you know, there's definitely a common need here to be seen, heard, valued, and validated in who they are. And that all of that is a strength to be able to do that. Being able to be authentic, with how we feel, is probably the greatest strength that a leader can have. Because keeping up the perception that you don't have feelings, or that feelings aren't invited in the workplace, you know, that's probably been one of the single best things that came out of this arena that we're now in, in the corporate world and in in businesses is the ability to be authentic. Right? Right, which means that your strengths are now looked at from a different vantage point, it's not weak, to say, I'm having a tough time right now. It's not weak, to ask for help, and to collaborate. All of these things really create better and more sustaining results. So connecting with that on a level, and leaders have the biggest access to this, because of their positioning, they can really create and model this through work through relationships through every part of their lives. But the question is, again, are you willing to say it starts with me, right? Because if you're saying it to your employees, but you're not modeling it, you you're really not letting them know that, hey, I'm modeling through this to give permission that this is the kind of environment we want to cultivate.

Debra Dinnocenzo:

Absolutely. When I work with leadership groups, whether it's training or coaching, I talked about this in terms of disclosure, the power of disclosure and sharing. And that leads to greater empathy, as well as lays the groundwork for and gives permission for openness, because it's much easier for people on on your team to share with you than for you to have to drag it out of them, right. So the way to start that is to model it, through disclosure through sharing. And again, that builds rapport and empathy. And all of those things are vitally important right now, particularly as people are dispersed, keeping those lines of communication open in a real and authentic way. And everybody wants to feel appreciated. And so finding time as a leader to let people know what they need to do, how they need to do it when it needs to be done. And by the way, and I really appreciate that you're doing this is a challenge for people right now. In some recent research I did. One of the things that came out as a vitally important component in all of this right now is time management like oldest time is is time management right? To manage all of this to, because if we're not being mindful about how we manage our time and what our priorities are, then these intentional reach outs and, and communicating and connecting with our team just doesn't happen, it falls through the cracks, we can move from one crisis, one other demand to another. And so it's, it's really, there's so much to unpack here relative to the human part of leadership. So it's really cool that you're investing so much energy in this.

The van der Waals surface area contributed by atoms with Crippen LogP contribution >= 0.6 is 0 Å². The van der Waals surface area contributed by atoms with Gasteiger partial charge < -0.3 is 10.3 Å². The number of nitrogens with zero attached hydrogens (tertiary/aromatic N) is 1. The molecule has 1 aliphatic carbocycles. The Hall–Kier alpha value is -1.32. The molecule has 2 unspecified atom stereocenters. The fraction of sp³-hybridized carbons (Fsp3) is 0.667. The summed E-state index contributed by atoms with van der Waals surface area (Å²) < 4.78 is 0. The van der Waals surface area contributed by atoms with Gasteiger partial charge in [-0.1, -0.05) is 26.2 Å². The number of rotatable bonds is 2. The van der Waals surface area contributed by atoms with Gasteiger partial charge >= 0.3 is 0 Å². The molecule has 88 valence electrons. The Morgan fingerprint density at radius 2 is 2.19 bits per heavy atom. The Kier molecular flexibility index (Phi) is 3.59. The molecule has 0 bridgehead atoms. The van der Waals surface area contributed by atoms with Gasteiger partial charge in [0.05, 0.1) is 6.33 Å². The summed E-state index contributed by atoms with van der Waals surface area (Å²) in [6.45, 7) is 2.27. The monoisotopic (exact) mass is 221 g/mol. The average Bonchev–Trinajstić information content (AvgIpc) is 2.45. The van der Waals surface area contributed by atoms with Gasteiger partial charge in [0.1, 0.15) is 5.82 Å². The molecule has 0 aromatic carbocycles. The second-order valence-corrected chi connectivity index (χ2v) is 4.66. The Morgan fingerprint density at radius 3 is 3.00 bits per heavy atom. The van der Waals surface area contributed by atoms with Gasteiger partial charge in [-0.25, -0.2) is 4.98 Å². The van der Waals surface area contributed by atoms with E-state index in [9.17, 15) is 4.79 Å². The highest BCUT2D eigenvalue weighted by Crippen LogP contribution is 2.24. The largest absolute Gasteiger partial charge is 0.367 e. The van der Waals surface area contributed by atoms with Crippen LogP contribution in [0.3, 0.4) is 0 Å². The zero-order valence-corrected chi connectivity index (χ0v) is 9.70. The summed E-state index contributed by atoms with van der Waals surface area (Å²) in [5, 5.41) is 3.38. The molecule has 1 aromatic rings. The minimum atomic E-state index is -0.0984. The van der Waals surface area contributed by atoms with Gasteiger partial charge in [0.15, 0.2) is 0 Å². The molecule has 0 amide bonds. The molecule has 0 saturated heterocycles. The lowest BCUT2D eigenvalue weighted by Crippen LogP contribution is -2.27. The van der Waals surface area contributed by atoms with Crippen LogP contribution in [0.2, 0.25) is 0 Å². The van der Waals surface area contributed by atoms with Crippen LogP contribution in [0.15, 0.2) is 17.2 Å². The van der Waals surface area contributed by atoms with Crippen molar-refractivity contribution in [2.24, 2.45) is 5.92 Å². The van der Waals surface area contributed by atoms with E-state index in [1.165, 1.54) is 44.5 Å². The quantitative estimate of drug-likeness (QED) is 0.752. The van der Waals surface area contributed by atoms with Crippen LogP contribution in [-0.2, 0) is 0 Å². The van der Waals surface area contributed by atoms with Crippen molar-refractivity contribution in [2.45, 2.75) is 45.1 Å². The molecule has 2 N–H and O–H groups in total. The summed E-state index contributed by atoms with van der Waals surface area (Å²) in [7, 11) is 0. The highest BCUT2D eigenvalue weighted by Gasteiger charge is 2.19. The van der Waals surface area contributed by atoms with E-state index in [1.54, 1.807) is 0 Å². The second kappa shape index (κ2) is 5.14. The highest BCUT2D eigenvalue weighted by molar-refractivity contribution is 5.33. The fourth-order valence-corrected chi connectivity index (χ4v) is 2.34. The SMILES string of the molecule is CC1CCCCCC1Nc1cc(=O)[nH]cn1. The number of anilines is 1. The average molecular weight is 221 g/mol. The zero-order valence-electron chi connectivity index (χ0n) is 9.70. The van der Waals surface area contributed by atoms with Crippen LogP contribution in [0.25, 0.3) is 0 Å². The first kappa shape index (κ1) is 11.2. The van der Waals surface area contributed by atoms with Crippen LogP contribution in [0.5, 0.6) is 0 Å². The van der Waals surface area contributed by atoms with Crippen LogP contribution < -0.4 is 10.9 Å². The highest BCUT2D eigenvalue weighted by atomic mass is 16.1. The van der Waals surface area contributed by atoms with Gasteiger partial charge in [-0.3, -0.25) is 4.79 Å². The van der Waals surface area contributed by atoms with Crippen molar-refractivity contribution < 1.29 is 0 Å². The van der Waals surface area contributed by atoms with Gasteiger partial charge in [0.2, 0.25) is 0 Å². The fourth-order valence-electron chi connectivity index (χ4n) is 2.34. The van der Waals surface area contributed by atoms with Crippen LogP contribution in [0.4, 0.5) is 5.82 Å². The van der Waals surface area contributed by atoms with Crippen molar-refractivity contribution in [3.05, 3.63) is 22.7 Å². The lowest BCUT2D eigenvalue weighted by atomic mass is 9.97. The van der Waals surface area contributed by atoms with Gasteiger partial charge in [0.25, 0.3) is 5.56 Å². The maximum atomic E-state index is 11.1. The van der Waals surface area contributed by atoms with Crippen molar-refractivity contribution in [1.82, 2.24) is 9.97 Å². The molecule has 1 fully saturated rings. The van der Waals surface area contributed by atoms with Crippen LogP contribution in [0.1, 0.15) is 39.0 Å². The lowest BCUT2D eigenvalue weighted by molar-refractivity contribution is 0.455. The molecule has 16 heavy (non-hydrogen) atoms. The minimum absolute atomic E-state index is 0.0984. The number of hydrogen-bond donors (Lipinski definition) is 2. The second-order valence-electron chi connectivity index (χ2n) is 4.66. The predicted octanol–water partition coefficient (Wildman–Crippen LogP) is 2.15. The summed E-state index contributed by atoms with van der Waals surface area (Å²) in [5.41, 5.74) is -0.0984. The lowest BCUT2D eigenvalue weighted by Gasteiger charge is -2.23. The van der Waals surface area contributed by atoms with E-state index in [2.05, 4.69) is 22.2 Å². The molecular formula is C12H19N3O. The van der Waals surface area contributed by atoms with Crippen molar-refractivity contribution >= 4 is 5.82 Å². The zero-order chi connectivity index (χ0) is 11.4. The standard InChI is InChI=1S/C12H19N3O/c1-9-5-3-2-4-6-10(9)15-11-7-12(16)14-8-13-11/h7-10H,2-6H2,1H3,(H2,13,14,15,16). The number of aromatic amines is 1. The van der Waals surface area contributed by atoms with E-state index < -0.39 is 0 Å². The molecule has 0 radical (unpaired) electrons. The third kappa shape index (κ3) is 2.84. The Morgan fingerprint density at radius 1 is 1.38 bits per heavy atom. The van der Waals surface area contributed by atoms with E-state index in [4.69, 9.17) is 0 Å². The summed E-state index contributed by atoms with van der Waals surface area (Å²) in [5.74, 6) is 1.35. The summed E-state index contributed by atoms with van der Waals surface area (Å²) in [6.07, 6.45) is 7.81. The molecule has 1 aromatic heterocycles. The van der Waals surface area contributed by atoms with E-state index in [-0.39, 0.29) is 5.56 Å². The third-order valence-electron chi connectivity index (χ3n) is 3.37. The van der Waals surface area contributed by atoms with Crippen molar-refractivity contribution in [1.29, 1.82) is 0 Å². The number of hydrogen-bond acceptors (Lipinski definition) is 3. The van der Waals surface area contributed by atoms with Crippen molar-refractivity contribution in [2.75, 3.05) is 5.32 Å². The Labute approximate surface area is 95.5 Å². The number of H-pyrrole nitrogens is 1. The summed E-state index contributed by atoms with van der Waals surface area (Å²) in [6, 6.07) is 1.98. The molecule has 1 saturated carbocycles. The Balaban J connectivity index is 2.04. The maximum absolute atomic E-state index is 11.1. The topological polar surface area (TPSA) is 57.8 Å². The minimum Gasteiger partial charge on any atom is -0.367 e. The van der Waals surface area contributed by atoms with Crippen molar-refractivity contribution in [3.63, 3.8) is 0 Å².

Wendy Lee:

I mean, and it's so interesting, because it goes back to when we talk about time management, right? A big part of why leaders don't have enough time, is because they're still in the old school thinking, right? And they're still taking everything on. And they're not collaborating, and they're not asking for help. And it's still the hierarchy, I have to be up here and do this. I'm separated from from from people that are per se work for me, which is kind of a downward energy, versus a hierarchy, which is side by side, we're all in this together, truly building teams, where everybody contributes. Your you automatically gain time back. And I also like to say is yes, time management? Absolutely. And energy management. Right? That's, are you managing your energy and the energy of the group? Because if you've got a people pleaser in your group, they're going to say yes to everything. But are you compassionate enough to lean in, and even though they can do it all, not piling it on them? And seeing if there's other ways that you could do it? Like, are you doing a million reports that don't even matter? Like, let's get to the the heart of it. And see, and by the way, feedback, if you then replace the, and again, I am a full blown recovering, you know, micromanager. So I get this, don't beat yourself up about it. This is the system we learned in forever and ever. But when you start dispersing that, and giving other people opportunities to take the lead, and let them have good ideas, and let them make mistakes, and let them just be human, the experience, you're going to automatically gain back time. And you know what you could do with that time, build deeper, stronger relationships, so that you are automatically having one on one time with people. And in those natural organic conversations, you say, and by the way, I really appreciate when you do this, because it helps the team like this, and helps us gain our bottom line like this, I appreciate you, then you don't have to spend time on a formal feedback system, you're giving little drips of it all the time. It's more authentic, it's more it's received at a higher level. And I guarantee you, you're going to have better results, whatever that looks like.